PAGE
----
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Just want to check this one:

I got:

$$\displaystyle \lim_{k \to 0}{f(k) = 2} \;+\; \lim_{k \to 0}{k^{\frac{3}{2}}\cos {\frac{1}{k^2}}}$$

Since $\lim\limits_{k \to 0}\cos{\frac{1}{k^2}} = 0$, using the squeeze theorem, I have $\lim\limits_{k \to 0} k^{\frac{3}{2}}\cos{\frac{1}{k^2}} = 0$.

So
$$\begin{align*} \lim_{k \to 0}f(k) &= 2 + \lim_{k \to 0}k^{\frac{3}{2}}\cos\left(\frac{1}{k^2}\right)\\ &= 2 + 0\\ &= 2 \end{align*}$$

Is this correct?

Thanks!

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Sorry, but it is false that $\lim\limits_{k\to 0}\cos\frac{1}{k^2}=0$. That limit does not exist: we can find $k$ arbitrarily close to $0$ where the cosine is equal to $0$, to $1$, or to $-1$. It is true that $\lim\limits_{k\to 0}k^{3/2}\cos(1/k^2)=0$, and this can be shown using the Squeeze Theorem, but the limit of the cosine alone does not exist. –  Arturo Magidin Apr 23 '12 at 4:13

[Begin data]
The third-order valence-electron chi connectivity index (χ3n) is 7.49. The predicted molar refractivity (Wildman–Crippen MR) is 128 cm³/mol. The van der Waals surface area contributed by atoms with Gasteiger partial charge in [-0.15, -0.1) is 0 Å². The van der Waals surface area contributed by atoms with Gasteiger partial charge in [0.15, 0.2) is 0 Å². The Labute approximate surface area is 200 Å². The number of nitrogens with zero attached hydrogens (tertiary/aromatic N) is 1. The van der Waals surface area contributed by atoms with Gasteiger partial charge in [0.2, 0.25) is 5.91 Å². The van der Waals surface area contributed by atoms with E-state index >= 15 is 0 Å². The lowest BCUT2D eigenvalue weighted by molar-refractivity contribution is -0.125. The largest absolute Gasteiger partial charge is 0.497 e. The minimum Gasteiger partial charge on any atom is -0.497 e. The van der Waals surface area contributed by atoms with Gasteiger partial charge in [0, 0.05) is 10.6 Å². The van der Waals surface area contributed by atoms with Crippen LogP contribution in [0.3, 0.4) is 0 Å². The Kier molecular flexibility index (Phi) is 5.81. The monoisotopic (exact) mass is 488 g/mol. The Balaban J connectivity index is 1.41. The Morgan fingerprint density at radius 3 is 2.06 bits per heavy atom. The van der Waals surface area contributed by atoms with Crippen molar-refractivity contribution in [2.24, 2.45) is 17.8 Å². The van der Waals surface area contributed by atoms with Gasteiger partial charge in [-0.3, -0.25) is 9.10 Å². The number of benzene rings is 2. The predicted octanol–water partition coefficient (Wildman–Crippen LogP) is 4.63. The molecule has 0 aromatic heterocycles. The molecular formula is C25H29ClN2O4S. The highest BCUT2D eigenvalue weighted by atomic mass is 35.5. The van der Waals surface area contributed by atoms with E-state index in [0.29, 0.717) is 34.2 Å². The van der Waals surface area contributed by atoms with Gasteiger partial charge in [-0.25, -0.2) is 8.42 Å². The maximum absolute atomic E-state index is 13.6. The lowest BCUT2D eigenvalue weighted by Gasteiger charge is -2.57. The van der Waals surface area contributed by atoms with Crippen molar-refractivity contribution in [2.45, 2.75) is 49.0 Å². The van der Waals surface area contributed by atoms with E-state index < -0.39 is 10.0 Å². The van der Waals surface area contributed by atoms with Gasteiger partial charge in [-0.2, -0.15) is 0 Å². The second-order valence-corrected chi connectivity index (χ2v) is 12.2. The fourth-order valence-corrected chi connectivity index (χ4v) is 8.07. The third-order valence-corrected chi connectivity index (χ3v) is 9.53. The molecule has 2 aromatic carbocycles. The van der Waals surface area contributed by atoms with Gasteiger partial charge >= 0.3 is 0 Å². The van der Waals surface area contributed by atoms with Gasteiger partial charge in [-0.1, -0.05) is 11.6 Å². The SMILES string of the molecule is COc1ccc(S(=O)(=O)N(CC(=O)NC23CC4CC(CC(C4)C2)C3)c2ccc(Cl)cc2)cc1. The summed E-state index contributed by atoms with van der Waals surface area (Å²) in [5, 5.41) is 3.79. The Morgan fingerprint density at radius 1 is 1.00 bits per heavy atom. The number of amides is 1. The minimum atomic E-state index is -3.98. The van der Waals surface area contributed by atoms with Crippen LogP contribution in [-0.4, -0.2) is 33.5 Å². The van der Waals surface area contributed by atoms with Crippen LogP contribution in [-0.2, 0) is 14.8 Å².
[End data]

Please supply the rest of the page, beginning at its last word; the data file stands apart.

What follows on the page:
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@mathstudent Arturo is right (listen to the master). The limit of $cos\left(\frac{1}{k^2}\right)$ does not exist. snipurl.com/236mdru –  Kirthi Raman Apr 23 '12 at 11:23
    
Apart from everything else: It is absolutely forbidden to use the letter $k$ for a continuous variable. –  Christian Blatter Apr 25 '12 at 16:28

1 Answer 1

Almost. Since $\lim\limits_{k\rightarrow 0^+} k^{3/2}=0$ (note the one-sided limit) and since $-1\le \cos(x)\le1$ for all $x$, it follows from the Squeeze Theorem that $\lim\limits_{k\rightarrow 0^+} \bigl[\,k^{3/2}\cos(1/k^2)\,\bigr]=0$.

Thus, $\lim\limits_{k\rightarrow 0^+} \bigl[2+k^{3/2}\cos(1/k^2)\,\bigr]=2+0=2$.

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but the 2 part at the front? Wouldn't that be 2 + 0 = 2, altogether? –  JackReacher Apr 23 '12 at 3:53
1  
@mathstudent Yes, I just added that. –  David Mitra Apr 23 '12 at 3:54
    
Thanks so much David. –  JackReacher Apr 23 '12 at 3:56

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